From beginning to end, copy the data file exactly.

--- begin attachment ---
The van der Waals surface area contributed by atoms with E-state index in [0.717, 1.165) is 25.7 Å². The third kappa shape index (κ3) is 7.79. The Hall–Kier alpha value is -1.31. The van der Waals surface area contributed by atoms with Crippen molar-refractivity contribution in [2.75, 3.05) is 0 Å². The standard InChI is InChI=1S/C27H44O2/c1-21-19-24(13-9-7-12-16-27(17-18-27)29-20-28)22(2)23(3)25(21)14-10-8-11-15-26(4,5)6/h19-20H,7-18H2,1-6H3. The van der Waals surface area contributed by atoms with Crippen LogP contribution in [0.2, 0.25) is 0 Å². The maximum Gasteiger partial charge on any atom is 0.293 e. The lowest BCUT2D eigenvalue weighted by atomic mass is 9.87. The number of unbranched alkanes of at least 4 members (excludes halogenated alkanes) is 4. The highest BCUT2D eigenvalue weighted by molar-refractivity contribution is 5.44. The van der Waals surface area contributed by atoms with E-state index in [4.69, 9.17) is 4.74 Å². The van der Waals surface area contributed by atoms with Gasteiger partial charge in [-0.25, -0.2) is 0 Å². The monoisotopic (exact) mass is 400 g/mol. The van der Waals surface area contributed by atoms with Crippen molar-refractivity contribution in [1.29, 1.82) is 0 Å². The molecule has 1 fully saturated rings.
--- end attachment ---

The van der Waals surface area contributed by atoms with E-state index in [0.717, 1.165) is 25.7 Å². The third kappa shape index (κ3) is 7.79. The Hall–Kier alpha value is -1.31. The van der Waals surface area contributed by atoms with Crippen molar-refractivity contribution in [2.75, 3.05) is 0 Å². The standard InChI is InChI=1S/C27H44O2/c1-21-19-24(13-9-7-12-16-27(17-18-27)29-20-28)22(2)23(3)25(21)14-10-8-11-15-26(4,5)6/h19-20H,7-18H2,1-6H3. The van der Waals surface area contributed by atoms with Crippen LogP contribution in [0.2, 0.25) is 0 Å². The maximum Gasteiger partial charge on any atom is 0.293 e. The lowest BCUT2D eigenvalue weighted by atomic mass is 9.87. The number of unbranched alkanes of at least 4 members (excludes halogenated alkanes) is 4. The highest BCUT2D eigenvalue weighted by molar-refractivity contribution is 5.44. The van der Waals surface area contributed by atoms with E-state index in [4.69, 9.17) is 4.74 Å². The van der Waals surface area contributed by atoms with Gasteiger partial charge in [-0.25, -0.2) is 0 Å². The monoisotopic (exact) mass is 400 g/mol. The van der Waals surface area contributed by atoms with Crippen molar-refractivity contribution in [1.29, 1.82) is 0 Å². The molecule has 1 fully saturated rings.